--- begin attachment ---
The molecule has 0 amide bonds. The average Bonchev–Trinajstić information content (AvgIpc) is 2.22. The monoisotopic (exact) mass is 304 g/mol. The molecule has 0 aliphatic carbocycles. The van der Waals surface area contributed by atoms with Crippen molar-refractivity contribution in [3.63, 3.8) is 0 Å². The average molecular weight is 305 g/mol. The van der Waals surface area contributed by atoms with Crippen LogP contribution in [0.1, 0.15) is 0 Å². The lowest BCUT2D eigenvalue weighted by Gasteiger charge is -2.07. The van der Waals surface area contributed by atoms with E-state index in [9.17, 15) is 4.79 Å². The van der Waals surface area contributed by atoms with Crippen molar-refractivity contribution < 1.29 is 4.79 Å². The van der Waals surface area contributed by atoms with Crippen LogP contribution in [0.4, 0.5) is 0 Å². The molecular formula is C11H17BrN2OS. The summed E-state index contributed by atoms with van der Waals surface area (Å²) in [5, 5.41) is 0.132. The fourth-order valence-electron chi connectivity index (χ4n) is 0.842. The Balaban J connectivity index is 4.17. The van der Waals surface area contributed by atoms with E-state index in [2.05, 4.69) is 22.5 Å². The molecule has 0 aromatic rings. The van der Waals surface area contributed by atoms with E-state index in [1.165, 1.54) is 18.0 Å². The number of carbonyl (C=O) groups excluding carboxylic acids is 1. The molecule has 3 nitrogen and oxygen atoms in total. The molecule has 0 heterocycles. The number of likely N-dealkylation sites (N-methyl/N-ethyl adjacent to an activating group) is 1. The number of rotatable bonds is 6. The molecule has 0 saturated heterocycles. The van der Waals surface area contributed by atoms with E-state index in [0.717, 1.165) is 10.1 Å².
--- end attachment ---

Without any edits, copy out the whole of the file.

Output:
The molecule has 0 amide bonds. The average Bonchev–Trinajstić information content (AvgIpc) is 2.22. The monoisotopic (exact) mass is 304 g/mol. The molecule has 0 aliphatic carbocycles. The van der Waals surface area contributed by atoms with Crippen molar-refractivity contribution in [3.63, 3.8) is 0 Å². The average molecular weight is 305 g/mol. The van der Waals surface area contributed by atoms with Crippen LogP contribution in [0.1, 0.15) is 0 Å². The lowest BCUT2D eigenvalue weighted by Gasteiger charge is -2.07. The van der Waals surface area contributed by atoms with E-state index in [9.17, 15) is 4.79 Å². The van der Waals surface area contributed by atoms with Crippen molar-refractivity contribution < 1.29 is 4.79 Å². The van der Waals surface area contributed by atoms with Crippen LogP contribution in [0.4, 0.5) is 0 Å². The molecular formula is C11H17BrN2OS. The summed E-state index contributed by atoms with van der Waals surface area (Å²) in [5, 5.41) is 0.132. The fourth-order valence-electron chi connectivity index (χ4n) is 0.842. The Balaban J connectivity index is 4.17. The van der Waals surface area contributed by atoms with E-state index in [2.05, 4.69) is 22.5 Å². The molecule has 0 aromatic rings. The van der Waals surface area contributed by atoms with E-state index in [1.165, 1.54) is 18.0 Å². The number of carbonyl (C=O) groups excluding carboxylic acids is 1. The molecule has 3 nitrogen and oxygen atoms in total. The molecule has 0 heterocycles. The number of likely N-dealkylation sites (N-methyl/N-ethyl adjacent to an activating group) is 1. The number of rotatable bonds is 6. The molecule has 0 saturated heterocycles. The van der Waals surface area contributed by atoms with E-state index in [0.717, 1.165) is 10.1 Å².